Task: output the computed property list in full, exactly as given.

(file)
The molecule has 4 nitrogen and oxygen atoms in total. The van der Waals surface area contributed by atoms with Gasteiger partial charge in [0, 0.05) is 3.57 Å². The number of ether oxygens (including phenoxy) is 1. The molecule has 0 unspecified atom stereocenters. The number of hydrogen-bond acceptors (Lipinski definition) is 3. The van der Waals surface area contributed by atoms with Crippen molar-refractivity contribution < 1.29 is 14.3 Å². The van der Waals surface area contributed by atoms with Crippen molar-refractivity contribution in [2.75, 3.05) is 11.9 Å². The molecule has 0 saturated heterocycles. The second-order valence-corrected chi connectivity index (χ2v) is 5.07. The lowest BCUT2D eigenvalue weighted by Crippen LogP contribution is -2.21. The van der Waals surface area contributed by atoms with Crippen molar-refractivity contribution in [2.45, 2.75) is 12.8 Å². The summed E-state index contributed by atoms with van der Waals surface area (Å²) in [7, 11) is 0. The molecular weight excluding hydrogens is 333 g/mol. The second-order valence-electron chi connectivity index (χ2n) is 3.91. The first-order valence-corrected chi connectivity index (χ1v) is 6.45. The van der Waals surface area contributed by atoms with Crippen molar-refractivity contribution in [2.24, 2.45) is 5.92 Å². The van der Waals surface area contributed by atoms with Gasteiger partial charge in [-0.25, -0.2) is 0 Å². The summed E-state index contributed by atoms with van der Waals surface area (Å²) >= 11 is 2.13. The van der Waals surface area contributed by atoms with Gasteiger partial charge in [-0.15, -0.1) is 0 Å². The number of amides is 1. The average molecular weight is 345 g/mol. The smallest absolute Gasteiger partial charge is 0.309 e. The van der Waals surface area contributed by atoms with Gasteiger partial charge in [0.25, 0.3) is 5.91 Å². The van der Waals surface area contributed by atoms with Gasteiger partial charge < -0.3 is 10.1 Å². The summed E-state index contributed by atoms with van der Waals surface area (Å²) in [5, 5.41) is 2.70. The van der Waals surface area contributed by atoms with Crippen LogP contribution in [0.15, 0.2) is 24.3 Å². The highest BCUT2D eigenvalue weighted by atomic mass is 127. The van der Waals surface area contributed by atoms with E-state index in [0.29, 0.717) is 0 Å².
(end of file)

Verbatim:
The molecule has 4 nitrogen and oxygen atoms in total. The van der Waals surface area contributed by atoms with Gasteiger partial charge in [0, 0.05) is 3.57 Å². The number of ether oxygens (including phenoxy) is 1. The molecule has 0 unspecified atom stereocenters. The number of hydrogen-bond acceptors (Lipinski definition) is 3. The van der Waals surface area contributed by atoms with Crippen molar-refractivity contribution < 1.29 is 14.3 Å². The van der Waals surface area contributed by atoms with Crippen molar-refractivity contribution in [2.75, 3.05) is 11.9 Å². The molecule has 0 saturated heterocycles. The second-order valence-corrected chi connectivity index (χ2v) is 5.07. The lowest BCUT2D eigenvalue weighted by Crippen LogP contribution is -2.21. The van der Waals surface area contributed by atoms with Crippen molar-refractivity contribution in [2.45, 2.75) is 12.8 Å². The summed E-state index contributed by atoms with van der Waals surface area (Å²) in [7, 11) is 0. The molecular weight excluding hydrogens is 333 g/mol. The second-order valence-electron chi connectivity index (χ2n) is 3.91. The first-order valence-corrected chi connectivity index (χ1v) is 6.45. The van der Waals surface area contributed by atoms with Crippen molar-refractivity contribution in [2.24, 2.45) is 5.92 Å². The van der Waals surface area contributed by atoms with Gasteiger partial charge in [-0.25, -0.2) is 0 Å². The summed E-state index contributed by atoms with van der Waals surface area (Å²) >= 11 is 2.13. The van der Waals surface area contributed by atoms with Gasteiger partial charge in [-0.15, -0.1) is 0 Å². The number of amides is 1. The average molecular weight is 345 g/mol. The smallest absolute Gasteiger partial charge is 0.309 e. The van der Waals surface area contributed by atoms with Gasteiger partial charge in [0.25, 0.3) is 5.91 Å². The van der Waals surface area contributed by atoms with Gasteiger partial charge < -0.3 is 10.1 Å². The summed E-state index contributed by atoms with van der Waals surface area (Å²) in [5, 5.41) is 2.70. The van der Waals surface area contributed by atoms with Crippen LogP contribution in [0.15, 0.2) is 24.3 Å². The highest BCUT2D eigenvalue weighted by atomic mass is 127. The van der Waals surface area contributed by atoms with E-state index in [0.29, 0.717) is 0 Å².